“The Migration or Importation of such Persons as any of the States now existing shall think proper to admit, shall not be prohibited by the Congress prior to the Year [1808], but a tax or duty may be imposed on such Importation, not exceeding ten dollars for each Person.” – USC, Art. I, Section 9, Paragraph 1. This is a little outmoded. Before 1808, Congress could tax the states not more than ten dollars for each person it “imported” (slaves) or allowed to immigrate. Now, slaves are gone and the federal government controls immigration (or is supposed to), so forget about this one. It is good to note, though, that every time taxes have come up, it has been about the Fed’s power to tax the states – nobody else.

“No capitation, or other direct, Tax shall be laid, unless in Proportion to the Census or Enumeration herein before directed to be taken.” – USC, Art. I, Section 9, Paragraph 3. I guess they put this in here to make sure it was understood that, regardless of the tax on the immigrants mentioned before, nothing had changed. Congress still had to take the census to see how many people were in the state before it taxed them. They are still taxing the state and no one else.

So what or who else did we, the people, authorize the Fed’s to tax? Well, there is nothing else until we get to the famous Sixteenth Amendment: “The Congress shall have power to lay and collect taxes on incomes, from whatever source derived, without apportionment among the several States, and without regard to any census or enumeration.” – USC, Amendment 16. This one is talking about the states, too. It just does two things, though. First, it makes clear that wherever the state gets its income – from taxes, imposts, duties, fees, or wherever it gets it – Congress may still tax that state on that income. Second, it says that it can now tax that state at any rate Congress wants, regardless of how big the state is. It no longer has to give any regard to a census for tax purposes. The cencus is just to allot the state’s number of representatives in Congress.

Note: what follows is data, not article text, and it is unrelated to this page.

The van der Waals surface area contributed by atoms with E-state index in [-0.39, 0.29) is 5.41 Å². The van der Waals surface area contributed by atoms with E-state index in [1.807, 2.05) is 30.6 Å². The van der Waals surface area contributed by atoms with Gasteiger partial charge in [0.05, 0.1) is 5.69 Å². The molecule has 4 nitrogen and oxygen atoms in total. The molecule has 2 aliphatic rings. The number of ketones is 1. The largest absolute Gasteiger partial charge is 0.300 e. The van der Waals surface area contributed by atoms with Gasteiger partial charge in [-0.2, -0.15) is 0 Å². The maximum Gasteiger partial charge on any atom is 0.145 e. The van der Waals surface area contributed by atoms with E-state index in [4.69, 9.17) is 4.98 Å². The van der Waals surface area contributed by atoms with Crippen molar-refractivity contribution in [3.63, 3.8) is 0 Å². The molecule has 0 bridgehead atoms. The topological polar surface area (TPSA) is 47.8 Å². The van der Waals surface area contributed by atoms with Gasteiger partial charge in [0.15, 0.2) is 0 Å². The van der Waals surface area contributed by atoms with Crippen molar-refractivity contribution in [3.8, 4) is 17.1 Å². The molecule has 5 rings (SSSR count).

This is contrary to the idea that big, rich states ought to pay more. But the point at hand is that this amendment does not give Congress any power to tax anyone else. It is still talking, like it has before, about their authority to tax the states. There is no other way to read it. Certainly, the terms “apportionment”, “census” and “enumeration” have no reference to an individual citizen. I mean how else do you count an individual except “one?” Obviously a census or enumeration is of a group of people. What is the group? Obviously, the same group it has been talking about in every other reference to Congressional taxation authority. The state. It even says it specifically – “... among the several States. ...”

Well, that is all the Constitution basically says about Congress’s authority to tax. I still do not see where it says anything at all about their having power to tax the individual citizens of a state or their businesses. They evidently left that up to the states and they made that clear in the Tenth Amendment: “The powers not delegated to the United States by the Constitution, nor prohibited by it to the States, are reserved to the States respectively, or to the people.”